by Damaris - A 24-page small group Bible study that focuses on linking God's word to the world by exploring Christian meanings contained in The
Unofficial: Film Study
Exploring the Matrix: Visions of the Cyber Present
by Karen Haber - "Haber, a veteran sci-fi and fantasy editor, assembles an array of original essays by 17 science-fiction authors and digital
artists, including Alan Dean Foster, Joe Haldeman, Bruce Sterling and Ian Watson. John Shirley (Black Butterflies), insightfully explores what he
defines as a new cinema movement of 'films questioning reality' as he compares The Matrix with American Beauty, Fight Club and the
enigmas embedded in Mulholland Drive. Shirley sees allegories amid adolescent imagery, while nanotech novelist Kathleen Ann Goonan finds the
Zen within. David Brin traces fiction's 'suspicion of authority'; writer-illustrator Dean Motter tours The Matrix's kinetic architecture; and Kevin
J. Anderson examines the Columbine connection."
by Joshua Clover - "Examining The Matrix's digital effects and how they were achieved, Clover shows how the film represents a melding of cinema and
video games (the greatest commercial threat to have faced Hollywood since the advent of television) and achieves a hybrid kind of immersive
entertainment. He also unpacks the movie's references to philosophy, showing how The Matrix ultimately expresses the crisis American culture faced at
the end of the 1990s."
Key Film Texts
by Robers and Wallis - Offers film students a quick and easy introduction to
(The Matrix is Chapter 50). Each entry offers students a guide
to production details, information on the film-makers and the institutional content of the film. It also explores issues of genre and stardom, the
social and historical context, and questions of form and content. An introductory chapter introduces students to the core principles of reading
films, and each entry ends with a list of other similar films to encourage students to broaden their viewings as required.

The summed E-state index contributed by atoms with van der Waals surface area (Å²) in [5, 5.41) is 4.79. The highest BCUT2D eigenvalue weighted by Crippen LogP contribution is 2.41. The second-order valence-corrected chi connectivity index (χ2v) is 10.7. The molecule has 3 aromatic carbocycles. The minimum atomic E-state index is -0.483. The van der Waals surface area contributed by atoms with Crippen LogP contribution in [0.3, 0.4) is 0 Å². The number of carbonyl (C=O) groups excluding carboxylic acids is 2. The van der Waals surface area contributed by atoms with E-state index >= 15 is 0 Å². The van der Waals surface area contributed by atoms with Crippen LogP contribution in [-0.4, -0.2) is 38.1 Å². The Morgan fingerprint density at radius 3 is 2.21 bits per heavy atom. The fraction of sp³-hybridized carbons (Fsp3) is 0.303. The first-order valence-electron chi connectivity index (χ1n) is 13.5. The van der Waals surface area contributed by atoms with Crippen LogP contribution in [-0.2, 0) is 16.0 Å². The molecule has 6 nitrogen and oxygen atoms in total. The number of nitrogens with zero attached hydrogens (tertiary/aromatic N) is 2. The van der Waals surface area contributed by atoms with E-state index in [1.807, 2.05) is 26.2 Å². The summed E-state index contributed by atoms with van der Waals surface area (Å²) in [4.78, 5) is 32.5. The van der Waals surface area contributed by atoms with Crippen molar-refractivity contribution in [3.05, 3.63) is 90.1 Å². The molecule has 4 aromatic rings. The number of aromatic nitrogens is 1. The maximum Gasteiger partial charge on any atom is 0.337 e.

Unofficial: General Analysis
Jacking in to the Matrix Franchise: Cultural Reception and Interpretation
by Matthew Kapell - A collection of essays that go into depth about the entire Matrix franchise (films, games, comics, pop culture aspects), also
includes original articles that cover cultural/religious implications, gender/race issues, and its place within "cyberworlds of contemporary literature
and philosophy". One reviewer says, "Accessibly written, enlightening, intellectually stimulating, with touches of humor that delight and
The Matrix Trilogy: Cyberpunk Reloaded
by Stacy Gillis - "The Matrix Trilogy: Cyberpunk Reloaded is a collection of critical essays on the massive phenomenon that is the three Matrix films,
including the subsequent Web sites, computer games and The Animatrix films. Among the topics considered are the new cyberpunk, Baudrillarian simulacra,
the politics of gender and race, the femme fatale, costume, cyberculture and the body, virtual realities and special effects."
The McAtrix Derided: A Parody ... Or Is That Just What They Want You to Think?
by Robertskis - author of Bored of the Rings turns the Matrix movies into a source of "unstoppable laughter". "In spite of featuring
a lead actor who can barely speak, and quotations from philosophers most of its audience hadn’t read, the movies spawned an immense following. Now the
entire trilogy has been transformed into comedy. You’ll recognize the pretentious themes—twisted realities, paranoia, and godhead—and the distinctive
imagery: dark glasses, impractical long coats, slow-motion bullets that are deadly in more ways than one, and strange robot thingamajigs. They’ll all
come in for ribbing."
Unofficial: Self Help
Matrix Warrior: Being the One
by Jake Horsley - The author looks at our own pop culture through the lens of the Matrix, drawing an analogy between the truth that Matrix-aware bluepills are seek
and the truth that real world people seek in today's society, arguing that anyone can become an enlightened "One".